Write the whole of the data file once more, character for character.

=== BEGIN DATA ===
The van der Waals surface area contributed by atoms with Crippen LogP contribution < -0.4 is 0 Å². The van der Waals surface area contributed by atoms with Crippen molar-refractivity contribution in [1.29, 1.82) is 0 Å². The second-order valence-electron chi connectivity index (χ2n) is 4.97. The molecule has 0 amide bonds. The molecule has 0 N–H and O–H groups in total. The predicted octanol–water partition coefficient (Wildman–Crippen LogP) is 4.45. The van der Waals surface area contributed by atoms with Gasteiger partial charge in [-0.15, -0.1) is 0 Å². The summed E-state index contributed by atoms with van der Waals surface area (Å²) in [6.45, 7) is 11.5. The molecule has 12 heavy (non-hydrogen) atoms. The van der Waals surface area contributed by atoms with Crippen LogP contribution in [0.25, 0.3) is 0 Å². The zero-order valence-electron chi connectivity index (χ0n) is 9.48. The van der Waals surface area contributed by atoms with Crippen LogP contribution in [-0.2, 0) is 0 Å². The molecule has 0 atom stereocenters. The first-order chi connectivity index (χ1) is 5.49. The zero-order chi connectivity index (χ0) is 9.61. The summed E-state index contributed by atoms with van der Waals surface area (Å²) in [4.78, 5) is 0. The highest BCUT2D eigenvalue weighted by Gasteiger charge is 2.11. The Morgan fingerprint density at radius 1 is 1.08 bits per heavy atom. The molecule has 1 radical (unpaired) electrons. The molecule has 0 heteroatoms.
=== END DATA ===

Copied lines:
The van der Waals surface area contributed by atoms with Crippen LogP contribution < -0.4 is 0 Å². The van der Waals surface area contributed by atoms with Crippen molar-refractivity contribution in [1.29, 1.82) is 0 Å². The second-order valence-electron chi connectivity index (χ2n) is 4.97. The molecule has 0 amide bonds. The molecule has 0 N–H and O–H groups in total. The predicted octanol–water partition coefficient (Wildman–Crippen LogP) is 4.45. The van der Waals surface area contributed by atoms with Gasteiger partial charge in [-0.15, -0.1) is 0 Å². The summed E-state index contributed by atoms with van der Waals surface area (Å²) in [6.45, 7) is 11.5. The molecule has 12 heavy (non-hydrogen) atoms. The van der Waals surface area contributed by atoms with Crippen LogP contribution in [0.25, 0.3) is 0 Å². The zero-order valence-electron chi connectivity index (χ0n) is 9.48. The van der Waals surface area contributed by atoms with Crippen LogP contribution in [-0.2, 0) is 0 Å². The molecule has 0 atom stereocenters. The first-order chi connectivity index (χ1) is 5.49. The zero-order chi connectivity index (χ0) is 9.61. The summed E-state index contributed by atoms with van der Waals surface area (Å²) in [4.78, 5) is 0. The highest BCUT2D eigenvalue weighted by Gasteiger charge is 2.11. The Morgan fingerprint density at radius 1 is 1.08 bits per heavy atom. The molecule has 1 radical (unpaired) electrons. The molecule has 0 heteroatoms.